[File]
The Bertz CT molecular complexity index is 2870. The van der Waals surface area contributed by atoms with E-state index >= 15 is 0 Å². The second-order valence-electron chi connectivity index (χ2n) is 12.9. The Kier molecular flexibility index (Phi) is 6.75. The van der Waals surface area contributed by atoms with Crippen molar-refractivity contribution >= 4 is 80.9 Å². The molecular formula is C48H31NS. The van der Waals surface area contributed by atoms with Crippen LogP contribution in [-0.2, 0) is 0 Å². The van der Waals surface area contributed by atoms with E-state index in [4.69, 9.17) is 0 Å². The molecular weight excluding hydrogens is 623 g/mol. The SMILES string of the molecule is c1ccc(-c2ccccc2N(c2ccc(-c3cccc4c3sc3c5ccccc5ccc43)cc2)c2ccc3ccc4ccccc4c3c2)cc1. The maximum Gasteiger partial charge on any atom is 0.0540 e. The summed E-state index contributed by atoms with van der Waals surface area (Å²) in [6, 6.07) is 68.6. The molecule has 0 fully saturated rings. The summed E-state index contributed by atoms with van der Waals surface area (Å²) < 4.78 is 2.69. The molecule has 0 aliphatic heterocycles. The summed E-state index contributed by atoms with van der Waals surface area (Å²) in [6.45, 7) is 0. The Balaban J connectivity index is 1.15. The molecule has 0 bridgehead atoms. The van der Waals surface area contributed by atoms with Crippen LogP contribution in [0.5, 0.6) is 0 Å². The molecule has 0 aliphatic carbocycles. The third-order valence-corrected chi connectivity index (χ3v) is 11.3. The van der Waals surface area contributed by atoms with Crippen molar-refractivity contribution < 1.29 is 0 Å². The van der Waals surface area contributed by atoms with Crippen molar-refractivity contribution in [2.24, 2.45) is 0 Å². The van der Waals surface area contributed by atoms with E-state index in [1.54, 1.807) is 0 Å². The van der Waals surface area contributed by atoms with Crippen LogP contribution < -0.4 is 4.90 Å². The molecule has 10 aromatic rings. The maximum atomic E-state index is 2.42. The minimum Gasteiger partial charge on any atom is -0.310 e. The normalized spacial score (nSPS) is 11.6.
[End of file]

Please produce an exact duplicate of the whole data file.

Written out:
The Bertz CT molecular complexity index is 2870. The van der Waals surface area contributed by atoms with E-state index >= 15 is 0 Å². The second-order valence-electron chi connectivity index (χ2n) is 12.9. The Kier molecular flexibility index (Phi) is 6.75. The van der Waals surface area contributed by atoms with Crippen molar-refractivity contribution >= 4 is 80.9 Å². The molecular formula is C48H31NS. The van der Waals surface area contributed by atoms with Crippen LogP contribution in [-0.2, 0) is 0 Å². The van der Waals surface area contributed by atoms with E-state index in [4.69, 9.17) is 0 Å². The molecular weight excluding hydrogens is 623 g/mol. The SMILES string of the molecule is c1ccc(-c2ccccc2N(c2ccc(-c3cccc4c3sc3c5ccccc5ccc43)cc2)c2ccc3ccc4ccccc4c3c2)cc1. The maximum Gasteiger partial charge on any atom is 0.0540 e. The summed E-state index contributed by atoms with van der Waals surface area (Å²) in [6, 6.07) is 68.6. The molecule has 0 fully saturated rings. The summed E-state index contributed by atoms with van der Waals surface area (Å²) < 4.78 is 2.69. The molecule has 0 aliphatic heterocycles. The summed E-state index contributed by atoms with van der Waals surface area (Å²) in [6.45, 7) is 0. The Balaban J connectivity index is 1.15. The molecule has 0 bridgehead atoms. The van der Waals surface area contributed by atoms with Crippen LogP contribution in [0.5, 0.6) is 0 Å². The molecule has 0 aliphatic carbocycles. The third-order valence-corrected chi connectivity index (χ3v) is 11.3. The van der Waals surface area contributed by atoms with Crippen molar-refractivity contribution < 1.29 is 0 Å². The van der Waals surface area contributed by atoms with Crippen molar-refractivity contribution in [2.24, 2.45) is 0 Å². The van der Waals surface area contributed by atoms with E-state index in [1.54, 1.807) is 0 Å². The van der Waals surface area contributed by atoms with Crippen LogP contribution < -0.4 is 4.90 Å². The molecule has 10 aromatic rings. The maximum atomic E-state index is 2.42. The minimum Gasteiger partial charge on any atom is -0.310 e. The normalized spacial score (nSPS) is 11.6.